(CNN)This weekend marks the 10th anniversary since Osama Bin Laden, the mastermind of the September 11, 2001, attacks on the United States, was killed by US special-operations forces, Seal Team 6, inside his high-walled compound in the Pakistani military college city of Abbottabad.
His name and that of his terrorist network, al Qaeda, came to define an era of US reaction and retribution dwarfing any previous counter-terrorism policy.America’s “war on terror” is about to enter a new phase as President Joe Biden prepares to withdraw all US forces from Afghanistan by the 20th anniversary of 9/11, but now al Qaeda claims its war with America is far from over.In an exclusive interview with CNN conducted through intermediaries, two al Qaeda operatives tell CNN that “war against the US will be continuing on all other fronts unless they are expelled from the rest of the Islamic world.”In the past al Qaeda has rarely responded to questions, choosing instead to hide behind its own self-serving propaganda, dodging even the most distant scrutiny. It’s unclear why the group has chosen to do so now.Read MoreTerrorism analyst Paul Cruickshank, editor-in-chief of West Point’s CTC Sentinel, who reviewed al Qaeda’s answers, says it is possible “they feel buoyed by the Biden administration’s decision to pull out troops from Afghanistan, but they may also be seeking to deflect attention from the many recent losses.”A video grab dated June 19, 2001 shows al Qaeda members training.America’s longest war will endToday, the terror group that once roared to world attention is reduced to a whimper, but it is far from dead. And now says it’s planning a comeback after US forces leave Afghanistan, by partnering once again with the Taliban. In its response to CNN, two members of al Qaeda’s subcontinent broadcast branch heap praise on the Taliban for keeping the fight against America alive. “Thanks to Afghans for the protection of comrades-in-arms, many such jihadi fronts have been successfully operating in different parts of the Islamic world for a long time,” the spokesperson says. Photos: Timeline of the September 11 attacksThick smoke rises over the New York City skyline after the World Trade Center towers were downed by terrorists on September 11, 2001.Hide Caption 1 of 30 Photos: Timeline of the September 11 attacksIn this image taken from video, American Airlines Flight 11 is seen seconds before crashing into the north tower of the World Trade Center at 8:46 a.m. ET. It was the first plane that hit the World Trade Center. Flight 11 took off from Boston and was scheduled to fly to Los Angeles.Hide Caption 2 of 30 Photos: Timeline of the September 11 attacksPeople in New York look up as the World Trade Center burns.Hide Caption 3 of 30 Photos: Timeline of the September 11 attacksFire and smoke are seen from the north tower.Hide Caption 4 of 30 Photos: Timeline of the September 11 attacksA man falls from one of the World Trade Center towers. The publication of this photo, taken by Richard Drew, led to a public outcry from people who found it insensitive. Drew sees it differently. On the 10th anniversary of the attacks, he said he considers the falling man an “unknown soldier” who he hopes “represents everyone who had that same fate that day.” It’s believed that upwards of 200 people fell or jumped to their deaths after the planes hit the towers.Hide Caption 5 of 30 Photos: Timeline of the September 11 attacksSeventeen minutes after the north tower was struck, at 9:03 a.m., United Airlines Flight 175 flew into the south tower of the World Trade Center. That plane also flew out of Boston en route to Los Angeles.Hide Caption 6 of 30 Photos: Timeline of the September 11 attacksPeople in front of St. Patrick’s Cathedral react with horror as they look down Fifth Avenue toward the World Trade Center site.Hide Caption 7 of 30 Photos: Timeline of the September 11 attacksWhite House Chief of Staff Andrew Card whispers into the ear of US President George W. Bush as Bush was visiting an elementary school in Sarasota, Florida. “America is under attack,” he said.Hide Caption 8 of 30 Photos: Timeline of the September 11 attacksPedestrians look across the East River to the burning towers.Hide Caption 9 of 30 Photos: Timeline of the September 11 attacksSurveillance video from a Pentagon security camera shows a fireball rising from the southwestern side of the building after American Airlines Flight 77 crashed into it at 9:37 a.m. The flight had taken off from Dulles, Virginia, en route to Los Angeles.Hide Caption 10 of 30 Photos: Timeline of the September 11 attacksFirefighters try to control the flames at the Pentagon.Hide Caption 11 of 30 Photos: Timeline of the September 11 attacksVice President Dick Cheney talks on the phone from inside the President’s Emergency Operations Center.Hide Caption 12 of 30 Photos: Timeline of the September 11 attacksThe south tower of the World Trade Center collapsed at 9:59 a.m.Hide Caption 13 of 30 Photos: Timeline of the September 11 attacksPeople run as the building collapses.Hide Caption 14 of 30 Photos: Timeline of the September 11 attacksTwo men take cover as a dust cloud from the collapsed building envelops lower Manhattan.Hide Caption 15 of 30 Photos: Timeline of the September 11 attacksAt 10:03 a.m., United Airlines Flight 93 — traveling from Newark, New Jersey, to San Francisco — crashed in a field near Shanksville, Pennsylvania. It is believed that the hijackers crashed the plane in that location, rather than their unknown target, after the passengers and crew tried to retake control of the flight deck.Hide Caption 16 of 30 Photos: Timeline of the September 11 attacksMilitary vehicles travel along the road leading to the crash site of Flight 93.Hide Caption 17 of 30 Photos: Timeline of the September 11 attacksBush speaks to Cheney aboard Air Force One after departing Offutt Air Force Base in Nebraska. He had flown to Nebraska temporarily for security reasons.Hide Caption 18 of 30 Photos: Timeline of the September 11 attacksThe north tower of the World Trade Center collapsed at 10:28 a.m. The time between the first attack and the collapse of both towers was 102 minutes.Hide Caption 19 of 30 Photos: Timeline of the September 11 attacksA massive cloud of smoke and debris fills lower Manhattan after the north tower crumbled.Hide Caption 20 of 30 Photos: Timeline of the September 11 attacksNew York Daily News photographer David Handschuh is carried after his leg was shattered by falling debris.Hide Caption 21 of 30 Photos: Timeline of the September 11 attacksA New York firefighter pauses as smoke rises in the background.Hide Caption 22 of 30 Photos: Timeline of the September 11 attacksDust-covered survivors run through New York’s streets after the towers collapsed.Hide Caption 23 of 30 Photos: Timeline of the September 11 attacksPeople in New York navigate through a dust cloud.Hide Caption 24 of 30 Photos: Timeline of the September 11 attacksMembers of Congress gather on the east steps of Capitol Hill and sing “God Bless America” to denounce the terrorist attacks.Hide Caption 25 of 30 Photos: Timeline of the September 11 attacksMarcy Borders stands covered in dust as she takes refuge in an office building after one of the World Trade Center towers collapsed. Borders, who became known as “Dust Lady,” died of stomach cancer in 2015. She was 42.Hide Caption 26 of 30 Photos: Timeline of the September 11 attacksDust, ash and rubble cover everything on a street in lower Manhattan.Hide Caption 27 of 30 Photos: Timeline of the September 11 attacksRemains of the World Trade Center are seen amid the debris.Hide Caption 28 of 30 Photos: Timeline of the September 11 attacksBush prepares to address the nation on the evening of September 11. “Terrorist attacks can shake the foundations of our biggest buildings, but they cannot touch the foundation of America,” he said in his remarks. “These acts shatter steel, but they cannot dent the steel of American resolve.”Hide Caption 29 of 30 Photos: Timeline of the September 11 attacksPeople in New York gather for a candlelight vigil a day after the attacks.Hide Caption 30 of 30By September 11 this year, America’s longest war that aimed to neutralize the terror group will formally end, with President Biden declaring, “Bin laden is dead and al Qaeda is degraded, in Afghanistan. And it’s time to end the forever war.” US Secretary of State Antony Blinken agreed, telling ABC’s “This Week” earlier this month: “We went to Afghanistan 20 years ago, and we went because we were attacked on 9/11, and we went to take on those who had attacked us on 9/11, and to make sure that Afghanistan would not again become a haven for terrorism directed at the United States or any of our allies and partners,” Blinken said. “And we achieved the objectives that we set out to achieve.” What made the exit possible is America’s February 2020 deal with the Afghan Taliban in which the group promised to cut the ties with al Qaeda that caused the US to invade Afghanistan following the 9/11 attacks. Through journalistic intermediaries, CNN stringer Saleem Mehsud reached out to al Qaeda for its reaction to Biden’s move to pull out troops from Afghanistan, and rather than ignore him as it has done so many times in the past, representatives answered.Their reply suggests the Taliban is being less than honest with Biden’s administration, and that the US troop drawdown could be based on a sham.JUST WATCHEDThe life of Osama bin LadenReplayMore Videos …MUST WATCH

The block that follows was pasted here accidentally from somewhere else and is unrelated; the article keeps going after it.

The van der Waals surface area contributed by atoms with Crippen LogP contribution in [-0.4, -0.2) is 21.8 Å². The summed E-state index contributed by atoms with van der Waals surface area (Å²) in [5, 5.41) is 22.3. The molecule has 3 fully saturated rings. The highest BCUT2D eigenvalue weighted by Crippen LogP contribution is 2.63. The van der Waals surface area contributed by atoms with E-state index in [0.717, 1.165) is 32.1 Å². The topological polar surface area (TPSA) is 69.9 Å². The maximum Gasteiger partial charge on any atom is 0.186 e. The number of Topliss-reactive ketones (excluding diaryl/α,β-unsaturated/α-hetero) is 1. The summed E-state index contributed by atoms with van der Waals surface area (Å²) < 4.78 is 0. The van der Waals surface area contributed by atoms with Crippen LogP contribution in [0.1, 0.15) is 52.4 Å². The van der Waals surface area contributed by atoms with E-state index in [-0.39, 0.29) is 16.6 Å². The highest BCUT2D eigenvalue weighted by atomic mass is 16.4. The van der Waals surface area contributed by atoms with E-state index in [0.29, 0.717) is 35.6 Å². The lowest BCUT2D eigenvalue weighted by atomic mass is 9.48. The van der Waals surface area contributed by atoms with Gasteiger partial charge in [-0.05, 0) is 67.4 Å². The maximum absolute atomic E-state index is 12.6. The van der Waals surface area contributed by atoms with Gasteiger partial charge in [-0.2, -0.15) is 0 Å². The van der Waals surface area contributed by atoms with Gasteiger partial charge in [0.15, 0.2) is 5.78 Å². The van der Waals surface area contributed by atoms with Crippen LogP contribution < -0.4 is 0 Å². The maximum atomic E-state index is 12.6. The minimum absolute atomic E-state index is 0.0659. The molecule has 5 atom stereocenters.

The life of Osama bin Laden 04:15CNN has reached out to the Taliban for comment on its relationship with al Qaeda, but it has not responded, rendering al Qaeda’s response to CNN a significant insight to what may happen after US troops pull out. Peter Bergen, CNN terrorism expert and author of several books on Osama Bin Laden, read al Qaeda’s reply to CNN and judged it “genuine.”Bergen points to another part of al Qaeda’s response highlighting continuing ties with the Taliban, in which it said: “At the same time TTP [Pakistani Taliban] and AQ have relations of Islamic brotherhood which was and still intact and same is the case with the Afghan Taliban.”He notes, “This confirms what the UN has been saying that, ‘the Taliban regularly consulted’ with al Qaeda during its negotiations with the United States while guaranteeing that they ‘would honor their historical ties’ with the terrorist group.”Somewhat ambiguously, al Qaeda also claims no interest in using Afghanistan itself as a launch pad for future attacks because it no longer needs it. “It did not need Afghanistan and there is no such intention in the future,” the group says. However, as Cruickshank points out, “a statement of intent from an anonymous operative is hardly binding on the group.”Osama Bin Laden was killed during a raid by U.S. special forces at this compound in Abottabad, Pakistan.Terror group eclipsed by ISISIn its reply to CNN al Qaeda declares Afghanistan its victory. “The Americans are now defeated,” and draw a parallel to the Soviet Union’s withdrawal three decades ago from the country and its subsequent collapse: “The US war in Afghanistan played key role in hitting US economy.” That line echoes the rhetoric of bin Laden himself, who promoted the oversimplified idea that the Soviets bankrupted themselves in Afghanistan. The cost of the US wars on terror has reached into the trillions, but the 9/11 attacks did not bring on US economic collapse. Al Qaeda admits the toll the war has taken on them, saying it sent “most” al Qaeda central fighters to Syria where “some of them have been martyred in recent years.”It also admits that bin Laden’s death at the hands of Seal Team 6 did weaken al Qaeda, allowing the more nihilistic Islamists, ISIS (Daesh), to become established. “They benefited from the martyrdom of Sheikh Osama, Sheikh Atiyahullah, Sheikh Abu Yahya Al-Libi (may God have mercy on them) and many others.” In recent years ISIS’s atrocities and attacks it inspired in Europe have all but eclipsed al Qaeda. But the latter presents this as a “tactical silence,” claiming it is not “broken” and is instead “fighting a long war” with “different stages.” Al Qaeda’s current leader, the less charismatic Ayman al-Zawahiri, lives a near virtual existence and is heard from only in rare propaganda releases. However, the group still sees itself as a lead for other jihadists. Franchises of Al Qaeda operate in Yemen, Syria, Somalia and northern Africa, among other places. Current al Qaeda leader Ayman al-Zawahiri, pictured in a photo released in 2012, is heard from only in rare propaganda releases.In the reply to CNN about its role in Pakistan and Afghanistan, it claims to have “masterminded” the 2009 attack killing seven CIA operatives at their base near Khowst in Afghanistan. It said that at the time the Pakistani Taliban, the TTP, which was also known to be involved in the attack, was the junior partner and “was in its learning stages, many mistakes were made by them.” Bergen says, “This fits with the [bin Laden] documents in Abbottabad in which AQ leaders treat TTP as a junior partner who they can boss around (even though AQ is a tiny organization and the TTP a large one, relatively speaking).”Biden appears to be aware of the potential for Taliban duplicity and al Qaeda’s spread, saying in his speech to Congress on Wednesday that “we will maintain an over-the-horizon capability to suppress future threats to the homeland.” “But make no mistake — the terrorist threat has evolved beyond Afghanistan since 2001 and we will remain vigilant against threats to the United States, wherever they come from. Al Qaeda and ISIS are in Yemen, Syria, Somalia, and other places in Africa and the Middle East and beyond.” Photos: America's longest warUS soldiers fire artillery in Afghanistan’s Kandahar province in June 2011. Operation Enduring Freedom was launched in October 2001 to stop the Taliban regime from providing a safe haven to al Qaeda and to stop al Qaeda’s use of Afghanistan as a base of operations for terrorist activities.Hide Caption 1 of 55 Photos: America's longest warThousands of Taliban supporters rally in Quetta, Pakistan, near the Afghan border, on October 1, 2001.Hide Caption 2 of 55 Photos: America's longest warAl Qaeda leader Osama bin Laden is seen at an undisclosed location in this television image broadcast on October 7, 2001. Bin Laden praised God for the September 11 attacks and swore America “will never dream of security” until “the infidel’s armies leave the land of Muhammad.”Hide Caption 3 of 55 Photos: America's longest warA Tomahawk cruise missile is launched from a US ship in the Arabian Sea on October 7, 2001. American and British forces began airstrikes in Afghanistan, targeting al Qaeda and the Taliban regime that had been giving al Qaeda protection. Hide Caption 4 of 55 Photos: America's longest warMembers of the Afghan Northern Alliance, an anti-Taliban group, kill a wounded Taliban fighter they found while advancing toward Kabul, Afghanistan, in November 2001. US airstrikes and Northern Alliance ground attacks led to the fall of Kabul that month.Hide Caption 5 of 55 Photos: America's longest warAn Afghan Northern Alliance fighter bursts into laughter as US planes strike a Taliban position near Tora Bora, Afghanistan, in December 2001. Afghan militia leaders declared victory in the battle of Tora Bora and claimed to have captured al Qaeda’s last base.Hide Caption 6 of 55 Photos: America's longest warRenae Chapman holds her 2-year-old daughter, Amanda, during the funeral service for her husband, Army Sgt. 1st Class Nathan R. Chapman, in Fort Lewis, Washington, in January 2002. He was the first US soldier to be killed by enemy fire during the war in Afghanistan.Hide Caption 7 of 55 Photos: America's longest warMohboba, 7, stands near a bullet-ridden wall in Kabul as she waits to be seen at a health clinic in March 2002. She had a skin ailment that plagued many poverty-stricken children in Afghanistan.Hide Caption 8 of 55 Photos: America's longest warUS soldier Jorge Avino tallies the number of people that his mortar team had killed while fighting in Afghanistan in March 2002.Hide Caption 9 of 55 Photos: America's longest warA man and his son watch US soldiers prepare to sweep their home in southeastern Afghanistan in November 2002.Hide Caption 10 of 55 Photos: America's longest warWomen wait in line to be treated at a health clinic in Kalakan, Afghanistan, in February 2003.Hide Caption 11 of 55 Photos: America's longest warMohammaed Mahdi, who lost his foot in a mine explosion, waits for a Red Cross doctor at his home in Kabul in August 2004. This photo was taken by Associated Press photographer Emilio Morenatti, who five years later lost part of his leg when the armored vehicle he was in hit a roadside bomb.Hide Caption 12 of 55 Photos: America's longest warAfghans in Kabul line up to vote in the country’s first democratic election in October 2004. Hamid Karzai was sworn in as President in December of that year.Hide Caption 13 of 55 Photos: America's longest warAn Afghan soldier provides security at the site where a US helicopter crashed near Ghazni, Afghanistan, in April 2005. At least 16 people were killed.Hide Caption 14 of 55 Photos: America's longest warUS President George W. Bush attends a news conference with Afghan President Hamid Karzai at the Presidential Palace in Kabul in March 2006. It was Bush’s first visit to Afghanistan.Hide Caption 15 of 55 Photos: America's longest warGirls at the Bibi Mahroo High School raise their hands during an English class in Kabul in November 2006. After the fall of the Taliban, millions of Afghan girls were able to attend school and get the education that their mothers couldn’t.Hide Caption 16 of 55 Photos: America's longest warBritish Marines take cover during an anti-Taliban operation near Kajaki, Afghanistan, in March 2007. Many other countries also deployed troops to the country.Hide Caption 17 of 55 Photos: America's longest warSupplies are dropped to US troops in Afghanistan’s Ghazni province in May 2007.Hide Caption 18 of 55 Photos: America's longest warAfghan students recite Islamic prayers at an outdoor classroom in the remote Wakhan Corridor in September 2007.Hide Caption 19 of 55 Photos: America's longest warUS Army Spc. Brandon Olson sinks onto a bunker embankment in Afghanistan’s Korengal Valley in September 2007. The Korengal Valley was the site of some of the deadliest combat in the region.Hide Caption 20 of 55 Photos: America's longest warUS Marine Sgt. Nicholas Bender launches a Raven surveillance drone near the remote village of Baqwa, Afghanistan, in March 2009.Hide Caption 21 of 55 Photos: America's longest warUS soldiers take defensive positions after receiving fire from Taliban positions in Afghanistan’s Korengal Valley in May 2009. Army Spc. Zachary Boyd was still in his “I love NY” boxers because he rushed from his sleeping quarters to join his fellow platoon members. Hide Caption 22 of 55 Photos: America's longest warUS soldiers shield their eyes from the rotor wash of a Chinook helicopter as they are picked up from a mission in Afghanistan’s Paktika province in October 2009.Hide Caption 23 of 55 Photos: America's longest warChildren watch a Canadian soldier conducting a dusk patrol in Kandahar, Afghanistan, in October 2009.Hide Caption 24 of 55 Photos: America's longest warUS soldiers fire mortars from a base in Afghanistan’s Kunar province in October 2009.Hide Caption 25 of 55 Photos: America's longest warTroops rest at an airfield in Afghanistan’s Helmand province in February 2010.Hide Caption 26 of 55 Photos: America's longest warAfghan soldiers rush a wounded police officer to an American helicopter in Afghanistan’s Kunar province in March 2010.Hide Caption 27 of 55 Photos: America's longest warVillage elders meet in Marja, Afghanistan, in March 2010.Hide Caption 28 of 55 Photos: America's longest warSgt. Brian Keith sits with his wife, Sara, and their baby son, Stephen, just before his deployment to Afghanistan in March 2010. A few months earlier, President Barack Obama announced a surge of 30,000 additional troops. This new deployment would bring the US total to almost 100,000 troops, in addition to 40,000 NATO troops. Hide Caption 29 of 55 Photos: America's longest warUS troops, aboard a C-17 transport plane, head to Afghanistan in April 2010.Hide Caption 30 of 55 Photos: America's longest warUS soldiers recover an armored vehicle that was hit by an explosive device in Afghanistan’s Kunduz province in April 2010.Hide Caption 31 of 55 Photos: America's longest warSchoolgirls are seen through the window of a Humvee as they wave to a passing American convoy in Herat, Afghanistan, in June 2010.Hide Caption 32 of 55 Photos: America's longest warA man cries while talking to US soldiers in Naghma Bazaar, Afghanistan, in September 2010. The man said Taliban fighters had forced their way into his home and demanded food and milk before getting into a firefight with American soldiers.Hide Caption 33 of 55 Photos: America's longest warHalawasha, right, and an Afghan National Police member hold her young sister Shokria as a US Army medic wraps her serious burns in Now Ruzi, Afghanistan, in October 2010. US soldiers were on a routine patrol when they came across Shokria, whose forearms were burned with scalding milk during a household accident five days earlier. Medics dressed the burns and began working with local Afghan military to have the girl driven to a nearby hospital.Hide Caption 34 of 55 Photos: America's longest warAn Afghan man is detained by US Marines after they battled Taliban insurgents in Afghanistan’s Helmand province in November 2010.Hide Caption 35 of 55 Photos: America's longest warPresident Barack Obama and members of his national security team monitor the Navy SEALs raid that killed Osama bin Laden in May 2011. “Fourteen people crammed into the room, the President sitting in a folding chair on the corner of the table’s head,” said CNN’s Peter Bergen as he relived the bin Laden raid five years later. “They sat in this room until the SEALs returned to Afghanistan.” (Editor’s note: The classified document in front of Hillary Clinton was obscured by the White House.)Hide Caption 36 of 55 Photos: America's longest warUS Marine Cpl. Burness Britt reacts after being lifted onto a medevac helicopter in June 2011. A large piece of shrapnel from an improvised explosive device cut a major artery on his neck near Sangin, Afghanistan. This photo was taken by Anja Niedringhaus, an Associated Press photographer who was fatally shot in Afghanistan in 2014.Hide Caption 37 of 55 Photos: America's longest warUS soldiers work out at a post in Afghanistan’s Kunar province in September 2011.Hide Caption 38 of 55 Photos: America's longest warTarana Akbari, 12, screams after a suicide bomber attacked the Abul Fazel Shrine in Kabul, Afghanistan, in December 2011. Twin bomb blasts killed dozens of Afghan people on the holy day of Ashura.Hide Caption 39 of 55 Photos: America's longest warIn this long-exposure photo, a jet takes off from the flight deck of the USS John C. Stennis, an aircraft carrier that was in the northern Arabian Sea in January 2012.Hide Caption 40 of 55 Photos: America's longest warAfghan soldiers, left, and American troops blow up a Taliban firing position in the Afghan village of Layadira in February 2013.Hide Caption 41 of 55 Photos: America's longest warLesleigh Coyer lies down in front of the grave of her brother, Army Staff Sgt. Ryan Coyer, at Virginia’s Arlington National Cemetery in March 2013. He died of complications from an injury sustained in Afghanistan.Hide Caption 42 of 55 Photos: America's longest warSamiullah, 8 months old and malnourished, is held by his mother, Islam Bibi, at a Doctors Without Borders hospital in Lashgar Gar, Afghanistan, in September 2013.Hide Caption 43 of 55 Photos: America's longest warAn Afghan army convoy travels Highway 1 in Afghanistan’s Wardak province in November 2013. The picture at right shows Afghan President Hamid Karzai.Hide Caption 44 of 55 Photos: America's longest warAfghan Army Sgt. Sayed Wazir screams a prayer while firing a rocket in Afghanistan’s Wardak province in November 2013.Hide Caption 45 of 55 Photos: America's longest warA woman is rushed from the scene of a suicide car bombing in Kabul in December 2013.Hide Caption 46 of 55 Photos: America's longest warBlood-stained Pakistani bank notes are displayed on the body of a dead suicide bomber after an attack in Kandahar, Afghanistan, in March 2014. Police said they found the bank notes in his pocket. Three insurgents tried to storm the former headquarters of Afghanistan’s intelligence service in southern Kandahar. They died in a gunbattle with security forces, officials said.Hide Caption 47 of 55 Photos: America's longest warUS President Barack Obama walks with the parents of Army Sgt. Bowe Bergdahl after making a statement at the White House about Bergdahl’s release in May 2014. Bergdahl had been held captive in Afghanistan for nearly five years, and the Taliban released him in exchange for five U.S.-held prisoners.Hide Caption 48 of 55 Photos: America's longest warThis photo shows the aftermath of an American airstrike on a Doctors Without Borders hospital in Kunduz, Afghanistan, in October 2015. The hospital was “accidentally struck” by US bombs after Afghan forces called for air support, said Gen. John Campbell, the commander of US forces in Afghanistan.Hide Caption 49 of 55 Photos: America's longest warAmerican service members ride in a helicopter on the way to the Bagram Air Base near Kabul in September 2017. President Donald Trump had recently announced a plan to increase troops in the country.Hide Caption 50 of 55 Photos: America's longest warPresident Donald Trump visits Afghanistan’s Bagram Air Base in November 2019.Hide Caption 51 of 55 Photos: America's longest warA US Army carry team moves the transfer case containing the remains of Sgt. 1st Class Michael Goble during a dignified transfer at Delaware’s Dover Air Force Base in December 2019. Goble, who was from Washington Township, New Jersey, was killed during combat in Afghanistan. Hide Caption 52 of 55 Photos: America's longest warTwo children pass members of a Taliban Red Unit in Afghanistan’s Laghman province in March 2020. A month earlier, the United States and the Taliban signed a historic agreement.Hide Caption 53 of 55 Photos: America's longest warUS soldiers retrieve their bags in Fort Drum, New York, in December 2020, after returning home from a nine-month deployment to Afghanistan.Hide Caption 54 of 55 Photos: America's longest warPresident Joe Biden speaks from the White House Treaty Room in April 2021. Biden formally announced his decision to withdraw American troops from Afghanistan before September 11.Hide Caption 55 of 55Afghanistan could be free for al Qaeda againToday al Qaeda appears proud of its influence over the TTP. “Now the organization of Pakistani Taliban and their leadership not only moving forward in the light of Sharia but also making better decisions based on past experiences and recent successes have been made possible by the same unity and adherence to Sharia and Wisdom.”It’s unclear if this is a reference to the TTP’s first major assault in several years in which it struck a hotel where the Chinese ambassador was reported to be staying in Quetta last week. Pakistani security officials tell CNN that China’s ambassador was not the target, but even so it highlights that al Qaeda is regaining strength.If the Taliban is as close to al Qaeda as that group claims, and the UN assesses, then AQ’s 2,000-word communication with CNN implies that rather being ceasefire partners with the US, the Taliban is as close to abetting al Qaeda in war against America as it ever was. Al Qaeda is making clear the country that was once its base to plan the deadliest-ever attack on American soil is free for it to use again. “The United States is not a problem for our Afghan brothers, but due to the sacrifices in the Afghan war, the Americans are now defeated. Whether Republicans or Democrats — both have made final decision to pull out from the Afghan war.”If the Taliban keeps its promises to Biden, then all this is just al Qaeda propaganda, but if it doesn’t, all bets about the future threat it poses are off.This story has been updated.